Each year, for the past 30+ years, I have sat down with a group of high school students to do what I can to help them rethink their understanding of that which we know and name as God. In the back of my mind is always the title of J.B. Phillips’ book, written more than a half century ago, Your God Is Too Small. My hope and my goal always has been to help whoever is sitting around the table with me to discover a God who is large enough to capture our imagination and attention. But, after our conversation last night and then this afternoon preparing for a discussion of Phyllis Tickle’s book The Great Emergence I am beginning to think I have been going at the conversation backwards. If Tickle and others are correct that the paradigm has shifted from believing, behaving and belonging to belonging, behaving and believing then I have. The conversations I lead tend to be focused on how we think about and imagine and talk about God and how we understand Jesus and how we read the Bible in an attempt to give young adults space to ask questions and to explore new ideas, and as a counter-balance to the narrow understanding of God and church and faith that circulates in our culture.
But maybe that approach focuses too much on how it used to be and not enough on the community of faith which is emerging. Maybe we should be focusing more on belonging and behaving than on how we think and talk about what we believe. In many ways the model of belonging and behaving is the one that provides the foundation for our service learning trips which, over the years, has had a significant impact on the lives of many young adults. A church where I worked years ago, which has an outstanding youth ministry program, does an excellent job on the belonging piece. While what I learned while I was on the staff there continues to inform the work I do with young adults, I need to reclaim more of what that program does so well. And, especially as the fabric of our culture feels like it is unravelling for so many and the divide between different groups of people seem sharper and more pronounced than ever, I need to think about how we structure honest conversations about how Christians are to behave in the midst of that complexity.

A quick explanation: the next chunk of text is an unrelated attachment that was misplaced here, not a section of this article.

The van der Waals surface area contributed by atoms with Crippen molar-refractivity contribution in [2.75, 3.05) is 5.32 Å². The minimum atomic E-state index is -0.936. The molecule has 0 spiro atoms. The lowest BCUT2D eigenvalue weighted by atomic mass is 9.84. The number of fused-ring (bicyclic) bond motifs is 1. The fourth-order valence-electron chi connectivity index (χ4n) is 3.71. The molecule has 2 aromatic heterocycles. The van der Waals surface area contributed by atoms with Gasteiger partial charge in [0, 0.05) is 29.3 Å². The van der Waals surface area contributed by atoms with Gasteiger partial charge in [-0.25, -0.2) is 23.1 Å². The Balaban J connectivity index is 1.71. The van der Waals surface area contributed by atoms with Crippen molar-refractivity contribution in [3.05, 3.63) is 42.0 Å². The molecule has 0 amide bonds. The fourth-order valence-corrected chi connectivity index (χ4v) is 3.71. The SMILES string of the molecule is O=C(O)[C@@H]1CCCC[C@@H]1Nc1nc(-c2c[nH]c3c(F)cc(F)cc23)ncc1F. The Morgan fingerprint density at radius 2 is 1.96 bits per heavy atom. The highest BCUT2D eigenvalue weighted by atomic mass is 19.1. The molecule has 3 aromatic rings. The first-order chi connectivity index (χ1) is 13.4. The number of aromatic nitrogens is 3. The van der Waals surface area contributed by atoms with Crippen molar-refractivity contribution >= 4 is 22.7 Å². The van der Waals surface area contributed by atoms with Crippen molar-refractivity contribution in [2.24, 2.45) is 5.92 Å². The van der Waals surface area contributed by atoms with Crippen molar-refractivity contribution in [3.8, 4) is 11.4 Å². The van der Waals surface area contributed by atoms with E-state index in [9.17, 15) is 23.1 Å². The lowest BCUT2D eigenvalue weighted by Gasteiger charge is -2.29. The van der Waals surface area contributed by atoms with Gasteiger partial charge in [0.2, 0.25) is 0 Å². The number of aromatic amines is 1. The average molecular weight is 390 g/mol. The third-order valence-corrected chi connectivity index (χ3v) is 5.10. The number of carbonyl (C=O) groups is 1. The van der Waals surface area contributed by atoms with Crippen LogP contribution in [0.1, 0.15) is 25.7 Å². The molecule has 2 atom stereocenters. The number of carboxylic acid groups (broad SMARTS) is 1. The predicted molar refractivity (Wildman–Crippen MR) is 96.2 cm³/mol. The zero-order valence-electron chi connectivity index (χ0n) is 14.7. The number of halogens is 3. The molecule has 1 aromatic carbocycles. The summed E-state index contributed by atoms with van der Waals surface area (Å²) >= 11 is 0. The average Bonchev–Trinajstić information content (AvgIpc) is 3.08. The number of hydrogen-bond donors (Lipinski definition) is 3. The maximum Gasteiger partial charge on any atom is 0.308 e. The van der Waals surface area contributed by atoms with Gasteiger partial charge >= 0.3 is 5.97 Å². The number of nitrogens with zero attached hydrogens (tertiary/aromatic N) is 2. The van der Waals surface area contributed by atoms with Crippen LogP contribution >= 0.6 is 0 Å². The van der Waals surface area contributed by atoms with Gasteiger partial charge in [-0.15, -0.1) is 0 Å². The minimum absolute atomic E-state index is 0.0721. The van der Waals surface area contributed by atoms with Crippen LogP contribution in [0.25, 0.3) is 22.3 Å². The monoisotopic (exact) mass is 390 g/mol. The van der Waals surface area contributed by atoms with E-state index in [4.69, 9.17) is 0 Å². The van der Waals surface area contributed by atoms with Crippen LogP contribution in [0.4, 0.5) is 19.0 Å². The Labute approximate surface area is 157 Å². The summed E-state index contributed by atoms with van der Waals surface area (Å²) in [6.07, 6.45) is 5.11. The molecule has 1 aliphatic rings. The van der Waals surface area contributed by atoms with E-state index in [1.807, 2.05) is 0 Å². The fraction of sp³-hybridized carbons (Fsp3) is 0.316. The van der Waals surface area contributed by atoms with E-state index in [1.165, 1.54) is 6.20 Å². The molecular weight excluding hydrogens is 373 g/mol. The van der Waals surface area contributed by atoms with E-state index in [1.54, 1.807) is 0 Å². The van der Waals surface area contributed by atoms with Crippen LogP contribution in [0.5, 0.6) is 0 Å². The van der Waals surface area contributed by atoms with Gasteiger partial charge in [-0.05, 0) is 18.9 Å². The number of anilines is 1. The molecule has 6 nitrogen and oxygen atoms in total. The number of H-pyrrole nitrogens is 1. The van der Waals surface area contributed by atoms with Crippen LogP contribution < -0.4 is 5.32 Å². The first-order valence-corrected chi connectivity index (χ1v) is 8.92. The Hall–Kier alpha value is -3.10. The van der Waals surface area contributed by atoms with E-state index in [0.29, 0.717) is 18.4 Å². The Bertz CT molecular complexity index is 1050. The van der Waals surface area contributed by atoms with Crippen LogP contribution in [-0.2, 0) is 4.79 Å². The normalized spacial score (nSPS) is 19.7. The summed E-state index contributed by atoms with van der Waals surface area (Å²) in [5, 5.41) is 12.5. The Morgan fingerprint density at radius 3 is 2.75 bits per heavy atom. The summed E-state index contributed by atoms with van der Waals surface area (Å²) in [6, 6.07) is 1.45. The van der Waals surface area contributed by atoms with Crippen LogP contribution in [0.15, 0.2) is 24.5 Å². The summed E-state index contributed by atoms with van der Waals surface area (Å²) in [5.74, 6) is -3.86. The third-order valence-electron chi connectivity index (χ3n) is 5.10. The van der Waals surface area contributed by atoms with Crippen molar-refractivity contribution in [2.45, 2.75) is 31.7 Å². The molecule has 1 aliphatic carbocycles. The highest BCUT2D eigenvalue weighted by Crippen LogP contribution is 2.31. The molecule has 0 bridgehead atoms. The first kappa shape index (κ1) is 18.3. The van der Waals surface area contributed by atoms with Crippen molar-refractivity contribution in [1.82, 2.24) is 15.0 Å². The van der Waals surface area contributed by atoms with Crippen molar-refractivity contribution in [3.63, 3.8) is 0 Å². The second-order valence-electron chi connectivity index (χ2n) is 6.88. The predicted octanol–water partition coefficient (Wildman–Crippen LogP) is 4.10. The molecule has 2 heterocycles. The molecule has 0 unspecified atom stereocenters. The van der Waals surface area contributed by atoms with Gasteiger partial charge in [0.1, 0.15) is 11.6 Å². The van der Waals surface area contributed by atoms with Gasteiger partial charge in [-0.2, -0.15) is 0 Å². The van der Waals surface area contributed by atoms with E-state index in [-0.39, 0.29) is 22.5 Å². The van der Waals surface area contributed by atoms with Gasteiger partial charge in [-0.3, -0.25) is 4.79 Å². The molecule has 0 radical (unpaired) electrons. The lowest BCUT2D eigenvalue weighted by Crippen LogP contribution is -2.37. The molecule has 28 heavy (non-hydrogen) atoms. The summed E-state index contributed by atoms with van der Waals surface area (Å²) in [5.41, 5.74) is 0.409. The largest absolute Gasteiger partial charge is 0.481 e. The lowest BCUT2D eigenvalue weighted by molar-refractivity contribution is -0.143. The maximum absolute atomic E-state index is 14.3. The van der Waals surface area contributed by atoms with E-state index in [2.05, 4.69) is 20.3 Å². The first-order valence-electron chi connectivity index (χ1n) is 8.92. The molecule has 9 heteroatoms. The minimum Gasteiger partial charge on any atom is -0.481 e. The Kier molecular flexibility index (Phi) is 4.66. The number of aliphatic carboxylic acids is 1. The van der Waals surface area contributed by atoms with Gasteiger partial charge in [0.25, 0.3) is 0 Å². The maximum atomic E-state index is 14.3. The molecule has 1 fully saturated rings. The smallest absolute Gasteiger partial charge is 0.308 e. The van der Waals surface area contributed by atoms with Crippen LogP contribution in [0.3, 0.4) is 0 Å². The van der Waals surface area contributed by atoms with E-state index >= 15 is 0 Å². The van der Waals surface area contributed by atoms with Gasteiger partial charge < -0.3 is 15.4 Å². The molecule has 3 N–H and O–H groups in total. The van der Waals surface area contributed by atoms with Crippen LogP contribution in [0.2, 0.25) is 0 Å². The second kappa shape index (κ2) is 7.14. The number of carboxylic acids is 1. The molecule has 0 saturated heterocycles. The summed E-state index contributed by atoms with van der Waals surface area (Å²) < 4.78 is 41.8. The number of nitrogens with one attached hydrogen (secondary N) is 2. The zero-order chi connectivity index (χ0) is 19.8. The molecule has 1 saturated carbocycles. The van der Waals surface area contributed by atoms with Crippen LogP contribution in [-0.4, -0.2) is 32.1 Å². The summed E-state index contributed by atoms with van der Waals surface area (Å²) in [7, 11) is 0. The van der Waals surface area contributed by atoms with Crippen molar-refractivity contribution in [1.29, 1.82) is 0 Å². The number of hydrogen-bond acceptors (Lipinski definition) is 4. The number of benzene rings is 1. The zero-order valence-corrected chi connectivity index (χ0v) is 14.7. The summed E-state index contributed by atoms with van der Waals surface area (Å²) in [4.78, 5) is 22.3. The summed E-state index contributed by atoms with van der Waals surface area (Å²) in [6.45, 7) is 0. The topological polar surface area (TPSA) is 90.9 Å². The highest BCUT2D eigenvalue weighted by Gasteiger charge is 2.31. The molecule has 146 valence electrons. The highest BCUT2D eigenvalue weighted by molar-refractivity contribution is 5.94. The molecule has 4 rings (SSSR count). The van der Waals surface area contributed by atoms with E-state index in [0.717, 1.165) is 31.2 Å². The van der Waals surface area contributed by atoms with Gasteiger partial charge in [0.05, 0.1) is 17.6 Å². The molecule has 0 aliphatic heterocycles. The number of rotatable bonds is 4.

Something to think about.